This has been an odd month. I’m feeling very productive in terms of what I have produced, but as of the last few days, I’m feeling incredibly drained. Last week, I had a workshop to go to, which is mandatory for my degree. I enjoyed it and it was incredibly interesting (about teaching writing), but it kind of drained me. It’s hard for me to be social and outgoing while surrounded by new people. It’s done now, just in time for the semester to start. Yay… Prepare to see me crawl back into my shell for about a month while I continually scream internally until I’ve adjusted to dealing with people again. Current status: exhausted and in denial that school is starting again in a few days. Today, I will be reading and chilling with my dogs in hopes of recovering some of that creative mojo since it’s edging toward burn-out level.

Kate

This month also brought a new addition to our family: Miss Kate (named by my dad). Kate is a border weenie, meaning she is dachshund and border collie. If you think she looks oddly familiar, it’s because we have 2 other border collie mixes (Edgar and Finny) who are also black and white and look a lot like her. The boys are still ignoring her, but they seem to be getting along. Don’t let her cute face and squeaky toy voice fool you, she has plenty of attitude. She already hip-checked Edgar and took a bone from his mouth.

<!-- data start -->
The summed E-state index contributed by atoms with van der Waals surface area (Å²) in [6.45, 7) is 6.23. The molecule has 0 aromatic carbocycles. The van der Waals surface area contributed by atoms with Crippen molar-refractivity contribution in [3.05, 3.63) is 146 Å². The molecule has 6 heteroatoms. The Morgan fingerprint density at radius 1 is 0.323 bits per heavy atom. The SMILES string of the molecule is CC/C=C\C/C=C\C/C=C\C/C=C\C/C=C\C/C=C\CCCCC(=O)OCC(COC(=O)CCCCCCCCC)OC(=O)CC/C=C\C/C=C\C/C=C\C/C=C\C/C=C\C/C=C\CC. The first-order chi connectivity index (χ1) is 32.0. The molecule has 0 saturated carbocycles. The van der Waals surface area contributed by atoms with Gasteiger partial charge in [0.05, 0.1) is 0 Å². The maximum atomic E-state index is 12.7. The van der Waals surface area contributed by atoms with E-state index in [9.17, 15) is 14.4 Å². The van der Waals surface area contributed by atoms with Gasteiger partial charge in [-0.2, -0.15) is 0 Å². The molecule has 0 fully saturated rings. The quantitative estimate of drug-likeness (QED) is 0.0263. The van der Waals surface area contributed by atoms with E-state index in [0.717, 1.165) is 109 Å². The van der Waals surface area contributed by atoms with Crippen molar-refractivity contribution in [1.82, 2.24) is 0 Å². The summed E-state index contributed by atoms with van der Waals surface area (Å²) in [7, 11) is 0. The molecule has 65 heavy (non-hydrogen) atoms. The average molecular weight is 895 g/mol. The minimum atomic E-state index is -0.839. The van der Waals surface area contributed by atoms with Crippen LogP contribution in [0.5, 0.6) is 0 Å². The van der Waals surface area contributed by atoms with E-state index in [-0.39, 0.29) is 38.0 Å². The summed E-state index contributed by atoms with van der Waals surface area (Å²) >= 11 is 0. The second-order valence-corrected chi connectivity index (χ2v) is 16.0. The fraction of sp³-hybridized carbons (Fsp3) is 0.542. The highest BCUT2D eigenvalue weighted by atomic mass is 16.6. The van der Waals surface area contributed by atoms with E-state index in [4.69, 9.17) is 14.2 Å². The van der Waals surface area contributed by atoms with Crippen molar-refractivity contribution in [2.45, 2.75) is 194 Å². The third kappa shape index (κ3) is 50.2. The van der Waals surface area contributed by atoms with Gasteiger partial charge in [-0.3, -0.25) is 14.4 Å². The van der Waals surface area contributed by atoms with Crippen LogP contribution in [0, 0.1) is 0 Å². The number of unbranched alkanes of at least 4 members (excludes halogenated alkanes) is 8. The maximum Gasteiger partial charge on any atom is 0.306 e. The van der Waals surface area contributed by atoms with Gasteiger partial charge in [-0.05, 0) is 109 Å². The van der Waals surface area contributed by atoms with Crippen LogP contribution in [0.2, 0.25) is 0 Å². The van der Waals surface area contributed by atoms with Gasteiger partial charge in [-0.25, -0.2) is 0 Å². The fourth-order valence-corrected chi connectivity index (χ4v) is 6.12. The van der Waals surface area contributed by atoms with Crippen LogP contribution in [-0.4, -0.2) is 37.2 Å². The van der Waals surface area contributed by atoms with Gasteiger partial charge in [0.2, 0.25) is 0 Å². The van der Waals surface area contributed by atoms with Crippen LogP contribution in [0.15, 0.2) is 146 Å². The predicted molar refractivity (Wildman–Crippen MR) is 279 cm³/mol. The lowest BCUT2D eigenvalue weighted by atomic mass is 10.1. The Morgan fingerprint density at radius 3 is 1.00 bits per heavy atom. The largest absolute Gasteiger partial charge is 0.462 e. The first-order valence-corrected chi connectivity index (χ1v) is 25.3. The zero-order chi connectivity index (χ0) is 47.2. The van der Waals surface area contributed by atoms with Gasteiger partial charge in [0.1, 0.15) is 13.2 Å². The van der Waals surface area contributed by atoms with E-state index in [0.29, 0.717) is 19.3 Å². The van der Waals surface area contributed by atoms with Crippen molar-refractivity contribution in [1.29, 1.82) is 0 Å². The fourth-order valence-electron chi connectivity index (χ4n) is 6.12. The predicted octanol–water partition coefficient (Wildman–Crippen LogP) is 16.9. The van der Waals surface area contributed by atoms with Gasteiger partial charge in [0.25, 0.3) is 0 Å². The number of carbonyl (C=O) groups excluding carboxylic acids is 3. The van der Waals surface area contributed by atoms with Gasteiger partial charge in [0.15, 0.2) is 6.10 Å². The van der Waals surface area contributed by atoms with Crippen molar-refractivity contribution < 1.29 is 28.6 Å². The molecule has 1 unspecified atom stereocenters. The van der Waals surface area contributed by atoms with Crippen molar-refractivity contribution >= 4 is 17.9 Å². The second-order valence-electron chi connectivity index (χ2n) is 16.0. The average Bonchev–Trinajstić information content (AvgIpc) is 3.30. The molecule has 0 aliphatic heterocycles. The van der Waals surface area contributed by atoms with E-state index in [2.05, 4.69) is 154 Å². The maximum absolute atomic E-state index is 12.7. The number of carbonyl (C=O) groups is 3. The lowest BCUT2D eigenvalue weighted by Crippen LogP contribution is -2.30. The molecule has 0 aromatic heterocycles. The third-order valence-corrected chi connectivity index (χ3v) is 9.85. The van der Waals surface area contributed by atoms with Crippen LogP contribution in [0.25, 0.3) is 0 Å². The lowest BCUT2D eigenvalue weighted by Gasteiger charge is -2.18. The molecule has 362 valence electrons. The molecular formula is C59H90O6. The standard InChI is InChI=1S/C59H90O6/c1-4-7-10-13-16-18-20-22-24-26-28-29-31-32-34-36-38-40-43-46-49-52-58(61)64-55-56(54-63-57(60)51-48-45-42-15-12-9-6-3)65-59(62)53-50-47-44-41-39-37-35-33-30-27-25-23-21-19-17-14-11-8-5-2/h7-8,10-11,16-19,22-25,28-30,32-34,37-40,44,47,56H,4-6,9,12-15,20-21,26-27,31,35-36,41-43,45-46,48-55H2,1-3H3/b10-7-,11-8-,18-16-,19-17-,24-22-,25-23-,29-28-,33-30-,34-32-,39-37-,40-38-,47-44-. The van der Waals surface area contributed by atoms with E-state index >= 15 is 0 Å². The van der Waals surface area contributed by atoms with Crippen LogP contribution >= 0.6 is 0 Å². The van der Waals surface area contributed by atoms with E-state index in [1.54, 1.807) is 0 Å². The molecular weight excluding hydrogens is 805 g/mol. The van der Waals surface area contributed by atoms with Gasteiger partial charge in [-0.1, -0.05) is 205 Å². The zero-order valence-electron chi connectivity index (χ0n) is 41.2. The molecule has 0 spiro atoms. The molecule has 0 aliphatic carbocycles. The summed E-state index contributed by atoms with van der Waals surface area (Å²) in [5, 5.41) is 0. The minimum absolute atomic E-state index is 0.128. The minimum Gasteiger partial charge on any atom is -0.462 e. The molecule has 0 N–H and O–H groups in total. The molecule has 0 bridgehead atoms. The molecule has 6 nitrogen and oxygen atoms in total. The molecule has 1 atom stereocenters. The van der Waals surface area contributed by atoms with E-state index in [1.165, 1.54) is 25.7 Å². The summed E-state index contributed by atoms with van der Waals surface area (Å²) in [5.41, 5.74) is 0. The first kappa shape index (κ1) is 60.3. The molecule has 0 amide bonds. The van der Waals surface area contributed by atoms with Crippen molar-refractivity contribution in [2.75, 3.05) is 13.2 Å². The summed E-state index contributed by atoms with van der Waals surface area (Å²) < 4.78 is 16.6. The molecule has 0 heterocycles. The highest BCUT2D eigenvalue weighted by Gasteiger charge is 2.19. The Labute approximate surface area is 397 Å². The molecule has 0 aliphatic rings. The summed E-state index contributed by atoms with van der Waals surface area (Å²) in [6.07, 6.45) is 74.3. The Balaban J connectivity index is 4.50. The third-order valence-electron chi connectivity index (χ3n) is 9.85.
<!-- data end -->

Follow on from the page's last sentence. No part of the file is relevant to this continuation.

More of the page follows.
For September, my hope is that I can keep writing every day, even if it’s only a few hundred words. 500 a day for 30 days still equates to 15,000 words. I only have two more semesters of grad school left until I have my MFA in creative writing, so I just need to power through and get it done. Who knows, maybe I’ll even be able to start outlining book four of the Ingenious Mechanical Devices. I’d love to begin writing that while editing The Earl and the Artificer.

One last thing of note: The Earl of Brass is on sale for 99 cents for a limited time on Kindle. You can pick it up here.

eob 99c promo

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Age and the Awkward Authoress

The age of the author is often brought up when discussing young adult novels written by middle-aged authors or older authors writing about younger characters, but young authors tend to fall to the side unless they are exceptionally young.  This isn’t going to be a post about young people griping about “the man” or older people.  Most of my friends are older than I am, and I enjoy their company immensely. Recently, my age has come up several times when talking about my writing or books.